Coloring Gray Hair - Color & Processes - iVillage Beauty Hair and Nail Salon

We all get at least some gray hair sooner or later -- it's in our genes, and there's not a thing we can do to prevent it. However, there are ways you can tone it down, blend it in or cover it up if totally natural is a bit too natural for you.

For complete coverage of hair that's more than 50 percent gray (or if it grows in patches) you'll need to use a permanent process. But, unless your gray is very premature, resist the temptation to go darker than your natural color -- it will just look harsh. Instead, pick a shade close to your natural color -- your roots will be less obvious, and your friends will still recognize you.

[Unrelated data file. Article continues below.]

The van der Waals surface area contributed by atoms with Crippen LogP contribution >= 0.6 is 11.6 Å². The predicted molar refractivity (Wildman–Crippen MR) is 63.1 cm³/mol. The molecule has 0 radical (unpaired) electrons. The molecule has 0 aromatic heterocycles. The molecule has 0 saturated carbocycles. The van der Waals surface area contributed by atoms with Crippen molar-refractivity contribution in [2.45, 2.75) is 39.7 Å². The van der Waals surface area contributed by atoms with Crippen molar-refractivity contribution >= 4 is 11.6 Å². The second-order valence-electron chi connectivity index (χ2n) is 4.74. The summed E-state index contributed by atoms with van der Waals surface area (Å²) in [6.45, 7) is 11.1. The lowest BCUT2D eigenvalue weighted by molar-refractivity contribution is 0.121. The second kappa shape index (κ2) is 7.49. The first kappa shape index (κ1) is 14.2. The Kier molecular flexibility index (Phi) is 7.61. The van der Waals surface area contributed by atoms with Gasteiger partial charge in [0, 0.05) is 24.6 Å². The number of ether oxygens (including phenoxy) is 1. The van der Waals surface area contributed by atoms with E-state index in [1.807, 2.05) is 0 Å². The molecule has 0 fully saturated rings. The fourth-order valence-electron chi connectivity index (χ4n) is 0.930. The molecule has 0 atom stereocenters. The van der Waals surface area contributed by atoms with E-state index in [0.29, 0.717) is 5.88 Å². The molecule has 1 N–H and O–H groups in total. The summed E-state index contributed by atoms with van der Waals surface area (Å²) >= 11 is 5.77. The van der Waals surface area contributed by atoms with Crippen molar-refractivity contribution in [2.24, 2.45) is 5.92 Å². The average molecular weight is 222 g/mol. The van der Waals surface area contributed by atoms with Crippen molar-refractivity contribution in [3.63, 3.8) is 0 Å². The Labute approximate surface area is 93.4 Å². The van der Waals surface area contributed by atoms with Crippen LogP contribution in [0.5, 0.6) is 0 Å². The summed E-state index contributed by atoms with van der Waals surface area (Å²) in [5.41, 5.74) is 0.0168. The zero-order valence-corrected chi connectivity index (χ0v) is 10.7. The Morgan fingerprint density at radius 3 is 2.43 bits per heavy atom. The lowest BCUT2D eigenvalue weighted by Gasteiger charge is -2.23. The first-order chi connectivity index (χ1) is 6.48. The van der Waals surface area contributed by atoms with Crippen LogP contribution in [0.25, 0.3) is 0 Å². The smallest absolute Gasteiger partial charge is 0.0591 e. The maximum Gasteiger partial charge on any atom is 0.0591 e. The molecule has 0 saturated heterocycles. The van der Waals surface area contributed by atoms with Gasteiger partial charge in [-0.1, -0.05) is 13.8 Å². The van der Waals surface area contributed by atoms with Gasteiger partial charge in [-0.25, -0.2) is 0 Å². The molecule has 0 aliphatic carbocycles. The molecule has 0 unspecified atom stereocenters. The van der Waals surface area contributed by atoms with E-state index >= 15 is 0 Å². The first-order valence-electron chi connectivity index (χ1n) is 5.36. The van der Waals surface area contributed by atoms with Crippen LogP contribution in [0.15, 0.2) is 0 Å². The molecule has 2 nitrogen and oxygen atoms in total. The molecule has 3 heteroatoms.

If your hair is less than 50 percent gray but still fairly noticeable, you can probably use a strong semipermanent process. If you use either of these products yourself, keep in mind that gray and white hair tends to be resistant, so you might have to leave the dye on for the maximum amount of time. Do a strand test first to get it right.

To blend in just a little gray, gentle semipermanents and temporary colors are good choices and are easy to apply at home (just beware of buildup); the gray will turn to highlights, and you'll look better than ever. Temporaries can also be very useful if you've decided to let nature take its course -- but still need a little help. They can take the yellowish cast out of white and gray and increase the "pepper" component of salt-and-pepper hair.

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